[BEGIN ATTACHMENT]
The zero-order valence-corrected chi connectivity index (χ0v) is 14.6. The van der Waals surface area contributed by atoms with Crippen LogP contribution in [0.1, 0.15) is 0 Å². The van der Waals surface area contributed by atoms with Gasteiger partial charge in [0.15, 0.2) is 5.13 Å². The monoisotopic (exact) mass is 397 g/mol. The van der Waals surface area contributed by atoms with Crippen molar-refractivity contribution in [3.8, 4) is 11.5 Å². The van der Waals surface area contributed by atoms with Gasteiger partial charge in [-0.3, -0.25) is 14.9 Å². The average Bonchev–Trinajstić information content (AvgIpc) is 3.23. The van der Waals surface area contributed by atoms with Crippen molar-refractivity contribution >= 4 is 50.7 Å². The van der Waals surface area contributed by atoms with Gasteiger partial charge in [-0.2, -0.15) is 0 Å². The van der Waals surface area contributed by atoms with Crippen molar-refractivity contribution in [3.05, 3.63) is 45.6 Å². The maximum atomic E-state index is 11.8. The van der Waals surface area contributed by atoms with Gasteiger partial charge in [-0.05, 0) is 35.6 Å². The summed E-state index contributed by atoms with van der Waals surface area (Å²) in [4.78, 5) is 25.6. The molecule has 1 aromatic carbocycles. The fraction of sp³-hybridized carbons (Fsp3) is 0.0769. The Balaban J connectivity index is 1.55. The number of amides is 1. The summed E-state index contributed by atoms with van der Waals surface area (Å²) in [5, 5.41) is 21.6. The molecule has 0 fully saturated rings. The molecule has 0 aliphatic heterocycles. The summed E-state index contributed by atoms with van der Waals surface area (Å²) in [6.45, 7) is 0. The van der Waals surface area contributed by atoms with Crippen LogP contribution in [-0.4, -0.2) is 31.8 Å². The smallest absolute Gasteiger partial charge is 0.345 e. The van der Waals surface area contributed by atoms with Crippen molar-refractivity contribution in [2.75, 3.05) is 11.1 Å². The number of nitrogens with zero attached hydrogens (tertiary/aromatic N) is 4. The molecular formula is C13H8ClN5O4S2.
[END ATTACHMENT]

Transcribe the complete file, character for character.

The zero-order valence-corrected chi connectivity index (χ0v) is 14.6. The van der Waals surface area contributed by atoms with Crippen LogP contribution in [0.1, 0.15) is 0 Å². The van der Waals surface area contributed by atoms with Gasteiger partial charge in [0.15, 0.2) is 5.13 Å². The monoisotopic (exact) mass is 397 g/mol. The van der Waals surface area contributed by atoms with Crippen molar-refractivity contribution in [3.8, 4) is 11.5 Å². The van der Waals surface area contributed by atoms with Gasteiger partial charge in [-0.3, -0.25) is 14.9 Å². The average Bonchev–Trinajstić information content (AvgIpc) is 3.23. The van der Waals surface area contributed by atoms with Crippen molar-refractivity contribution >= 4 is 50.7 Å². The van der Waals surface area contributed by atoms with Gasteiger partial charge in [-0.2, -0.15) is 0 Å². The van der Waals surface area contributed by atoms with Crippen molar-refractivity contribution in [3.05, 3.63) is 45.6 Å². The maximum atomic E-state index is 11.8. The van der Waals surface area contributed by atoms with Gasteiger partial charge in [-0.05, 0) is 35.6 Å². The summed E-state index contributed by atoms with van der Waals surface area (Å²) in [4.78, 5) is 25.6. The molecule has 1 aromatic carbocycles. The fraction of sp³-hybridized carbons (Fsp3) is 0.0769. The Balaban J connectivity index is 1.55. The number of amides is 1. The summed E-state index contributed by atoms with van der Waals surface area (Å²) in [5, 5.41) is 21.6. The molecule has 0 fully saturated rings. The molecule has 0 aliphatic heterocycles. The summed E-state index contributed by atoms with van der Waals surface area (Å²) in [6.45, 7) is 0. The van der Waals surface area contributed by atoms with Crippen LogP contribution in [-0.4, -0.2) is 31.8 Å². The smallest absolute Gasteiger partial charge is 0.345 e. The van der Waals surface area contributed by atoms with Crippen molar-refractivity contribution in [2.75, 3.05) is 11.1 Å². The number of nitrogens with zero attached hydrogens (tertiary/aromatic N) is 4. The molecular formula is C13H8ClN5O4S2.